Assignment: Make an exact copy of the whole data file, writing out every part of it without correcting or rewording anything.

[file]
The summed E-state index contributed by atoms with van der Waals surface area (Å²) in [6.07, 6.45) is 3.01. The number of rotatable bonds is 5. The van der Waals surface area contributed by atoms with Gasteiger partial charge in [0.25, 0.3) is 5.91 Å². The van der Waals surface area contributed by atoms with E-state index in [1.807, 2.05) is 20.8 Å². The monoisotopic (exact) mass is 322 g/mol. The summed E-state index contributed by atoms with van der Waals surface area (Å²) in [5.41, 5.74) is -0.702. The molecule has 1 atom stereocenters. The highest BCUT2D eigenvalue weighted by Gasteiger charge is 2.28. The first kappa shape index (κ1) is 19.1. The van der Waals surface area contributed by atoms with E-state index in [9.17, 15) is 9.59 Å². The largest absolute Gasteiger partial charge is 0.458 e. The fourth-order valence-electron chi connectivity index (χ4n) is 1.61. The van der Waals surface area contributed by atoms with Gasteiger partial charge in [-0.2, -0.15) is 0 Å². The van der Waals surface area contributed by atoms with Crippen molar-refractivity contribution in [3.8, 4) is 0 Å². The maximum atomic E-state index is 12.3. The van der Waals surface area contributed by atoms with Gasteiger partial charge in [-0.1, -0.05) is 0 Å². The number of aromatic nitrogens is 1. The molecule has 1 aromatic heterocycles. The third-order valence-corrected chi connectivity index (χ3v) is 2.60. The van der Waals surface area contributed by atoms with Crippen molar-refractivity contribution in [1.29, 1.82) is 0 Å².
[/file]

The summed E-state index contributed by atoms with van der Waals surface area (Å²) in [6.07, 6.45) is 3.01. The number of rotatable bonds is 5. The van der Waals surface area contributed by atoms with Gasteiger partial charge in [0.25, 0.3) is 5.91 Å². The van der Waals surface area contributed by atoms with E-state index in [1.807, 2.05) is 20.8 Å². The monoisotopic (exact) mass is 322 g/mol. The summed E-state index contributed by atoms with van der Waals surface area (Å²) in [5.41, 5.74) is -0.702. The molecule has 1 atom stereocenters. The highest BCUT2D eigenvalue weighted by Gasteiger charge is 2.28. The first kappa shape index (κ1) is 19.1. The van der Waals surface area contributed by atoms with E-state index in [9.17, 15) is 9.59 Å². The largest absolute Gasteiger partial charge is 0.458 e. The fourth-order valence-electron chi connectivity index (χ4n) is 1.61. The van der Waals surface area contributed by atoms with Gasteiger partial charge in [-0.2, -0.15) is 0 Å². The van der Waals surface area contributed by atoms with Crippen molar-refractivity contribution in [3.8, 4) is 0 Å². The maximum atomic E-state index is 12.3. The van der Waals surface area contributed by atoms with Gasteiger partial charge in [-0.1, -0.05) is 0 Å². The number of aromatic nitrogens is 1. The molecule has 1 aromatic heterocycles. The third-order valence-corrected chi connectivity index (χ3v) is 2.60. The van der Waals surface area contributed by atoms with Crippen molar-refractivity contribution in [1.29, 1.82) is 0 Å².